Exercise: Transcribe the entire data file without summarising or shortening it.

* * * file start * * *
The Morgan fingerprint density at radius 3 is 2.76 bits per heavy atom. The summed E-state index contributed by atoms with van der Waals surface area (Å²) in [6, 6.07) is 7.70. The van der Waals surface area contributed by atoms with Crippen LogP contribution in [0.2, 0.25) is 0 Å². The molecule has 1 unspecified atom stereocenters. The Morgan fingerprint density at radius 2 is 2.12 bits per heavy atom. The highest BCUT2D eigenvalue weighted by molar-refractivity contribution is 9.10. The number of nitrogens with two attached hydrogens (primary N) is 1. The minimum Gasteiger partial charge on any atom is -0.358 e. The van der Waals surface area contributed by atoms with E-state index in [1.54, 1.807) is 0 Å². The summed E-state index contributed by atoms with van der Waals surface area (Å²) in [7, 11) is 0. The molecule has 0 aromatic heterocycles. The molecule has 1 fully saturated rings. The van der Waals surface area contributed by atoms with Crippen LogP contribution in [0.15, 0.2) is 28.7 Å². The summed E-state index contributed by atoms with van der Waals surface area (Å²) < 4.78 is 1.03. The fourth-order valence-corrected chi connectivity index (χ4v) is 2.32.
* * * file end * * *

The Morgan fingerprint density at radius 3 is 2.76 bits per heavy atom. The summed E-state index contributed by atoms with van der Waals surface area (Å²) in [6, 6.07) is 7.70. The van der Waals surface area contributed by atoms with Crippen LogP contribution in [0.2, 0.25) is 0 Å². The molecule has 1 unspecified atom stereocenters. The Morgan fingerprint density at radius 2 is 2.12 bits per heavy atom. The highest BCUT2D eigenvalue weighted by molar-refractivity contribution is 9.10. The number of nitrogens with two attached hydrogens (primary N) is 1. The minimum Gasteiger partial charge on any atom is -0.358 e. The van der Waals surface area contributed by atoms with E-state index in [1.54, 1.807) is 0 Å². The summed E-state index contributed by atoms with van der Waals surface area (Å²) in [7, 11) is 0. The molecule has 0 aromatic heterocycles. The molecule has 1 fully saturated rings. The van der Waals surface area contributed by atoms with Crippen LogP contribution in [0.15, 0.2) is 28.7 Å². The summed E-state index contributed by atoms with van der Waals surface area (Å²) < 4.78 is 1.03. The fourth-order valence-corrected chi connectivity index (χ4v) is 2.32.